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Widmer v. Shehorn

United States District Court, S.D. Illinois

April 20, 2015

MICHAEL WIDMER, Plaintiff,
v.
SAMUEL RAY SHEHORN, Defendant.

MEMORANDUM AND ORDER

STEPHEN C. WILLIAMS, Magistrate Judge.

Plaintiff, Michael Widmer, filed this lawsuit pursuant to 42 U.S.C. ยง 1983, for an alleged First Amendment retaliation claim while he was incarcerated at Lawrence Correctional Center ("Lawrence"). Before the Court is Defendant's Motion for Summary Judgment filed on October 31, 2014. (Docs. 48). Plaintiff filed a response to Defendant's Motion for Summary Judgment on January 5, 2015. (Doc. 52). Plaintiff also requested oral argument, but having reviewed the filings of the parties, the Court has determined that no oral argument is needed. (Doc. 53). Plaintiff's request for oral argument is therefore DENIED. (Doc. 53). The Court has carefully considered the briefs and all of the evidence submitted by the parties, and for the reasons set forth below, the motion is GRANTED.

BACKGROUND

Plaintiff is a former inmate within the Illinois Department of Corrections ("IDOC"). The events giving rise to this lawsuit occurred while Plaintiff was incarcerated at Lawrence. From July 25, 2012 until September 12, 2012, Plaintiff went on a temporary court writ to Stateville. (Doc. 49-1, p. 6). During his time at Stateville, Plaintiff received a thirty day double-portion permit on September 7, 2012 and a thirty day low-bunk permit on September 11, 2012. (Doc. 49-5). On September 12, 2012, Plaintiff returned to Lawrence and was housed in the segregation unit. (Doc. 49-1, p. 6). When Plaintiff returned to Lawrence, Defendant, Correctional Officer Samuel Shehorn, worked in the segregation unit where Plaintiff was housed. (Doc. 49-2, p. 38).

Plaintiff alleges that Defendant retaliated against him for filing grievances on two separate occasions. (Doc. 37, p. 6). The first alleged retaliation occurred on September 17, 2012 (Doc. 37 p. 4). Neither party has produced copies of any grievances Plaintiff filed against Defendant before the alleged September 17, 2012 retaliation. Additionally, Plaintiff did not state that he filed grievances against Defendant prior to September 17 in his original complaint. (Doc. 2. p. 7). The only evidence that Plaintiff filed grievances before the September 17, 2012 incident is Plaintiff's own testimony. (Doc. 49-1; p. 37). Plaintiff testified that he believed he filed a grievance against Defendant prior to the September 17, 2012 incident, but his testimony is based on the fact that he filed over a 100 grievances at Lawrence; he did not provide specifics on any grievances he filed against Defendant prior to September 17. (Doc. 49-1, p. 27). Defendant has no knowledge that Plaintiff filed any grievances against him prior to September 17, 2012. (Doc. 49-2, p. 18).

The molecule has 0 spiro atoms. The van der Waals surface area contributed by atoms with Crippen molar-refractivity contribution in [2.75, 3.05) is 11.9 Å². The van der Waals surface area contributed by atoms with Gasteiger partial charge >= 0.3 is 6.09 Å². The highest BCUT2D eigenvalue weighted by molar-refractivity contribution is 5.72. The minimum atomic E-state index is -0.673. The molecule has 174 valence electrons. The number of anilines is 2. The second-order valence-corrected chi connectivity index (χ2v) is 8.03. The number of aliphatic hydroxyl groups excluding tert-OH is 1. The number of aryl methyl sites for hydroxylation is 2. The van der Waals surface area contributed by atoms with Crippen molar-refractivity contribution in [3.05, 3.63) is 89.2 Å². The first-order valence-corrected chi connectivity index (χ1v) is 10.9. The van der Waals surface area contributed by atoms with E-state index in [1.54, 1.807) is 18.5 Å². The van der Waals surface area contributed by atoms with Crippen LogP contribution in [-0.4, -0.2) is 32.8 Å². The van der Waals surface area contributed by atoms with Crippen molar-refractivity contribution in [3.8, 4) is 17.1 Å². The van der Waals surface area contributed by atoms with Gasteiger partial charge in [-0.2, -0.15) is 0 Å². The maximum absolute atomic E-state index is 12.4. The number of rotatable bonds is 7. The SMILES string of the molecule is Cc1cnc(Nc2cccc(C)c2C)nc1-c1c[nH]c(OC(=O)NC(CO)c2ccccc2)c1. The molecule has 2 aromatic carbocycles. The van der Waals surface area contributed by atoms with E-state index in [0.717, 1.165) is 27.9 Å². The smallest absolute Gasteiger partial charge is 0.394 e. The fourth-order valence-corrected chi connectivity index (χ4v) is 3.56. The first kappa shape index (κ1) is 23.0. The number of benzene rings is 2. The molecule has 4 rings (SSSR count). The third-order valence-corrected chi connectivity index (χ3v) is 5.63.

On that date, Defendant refused to honor his low-bunk permit that was issued at Stateville. (Doc. 37 p. 3-4). Defendant testified that his understanding was that he was not permitted to honor permits from other institutions, and that was standard operating procedure in segregation. (Doc. 49-2, p. 12). Defendant does not specifically recall this incident. (Doc. 49-2, p. 13). After Plaintiff reminded Defendant about his low-bunk permit, Plaintiff alleges that Defendant replied "I don't give a fuck what you have." (Doc. 37 p. 3-4.). Defendant denies cursing at inmates generally. (Doc. 49-2, p. 19). Shortly thereafter, Defendant called the crisis team after Plaintiff requested to speak with a crisis team member. (Doc. 49, p. 5) (Doc. 52, p. 14). When the crisis team member arrived, Plaintiff requested that he be allowed to speak to internal affairs since he wished to report a staff issue. (Doc. 49-1, p. 35). Plaintiff alleges that Defendant asked the crisis team member if they could place Plaintiff in a strip cell. (Doc. 37, p. 4). The crisis team member agreed because Plaintiff did not want to speak to her. (Doc. 49-1, p. 35). The crisis team member then gave the order to place Plaintiff in a strip cell. (Doc. 49-1, p. 35). Defendant testified that social workers, not guards, make the determination of whether to place inmates in strip cells. (Doc. 49-2, p.14). Plaintiff remained in the strip cell until September 21, 2012. (Doc. 37). Defendant testified that C wing crisis watch team monitors strip cells and that he would not interact with inmates in strip cells as an A wing officer. (Doc. 49-2, p. 15-16).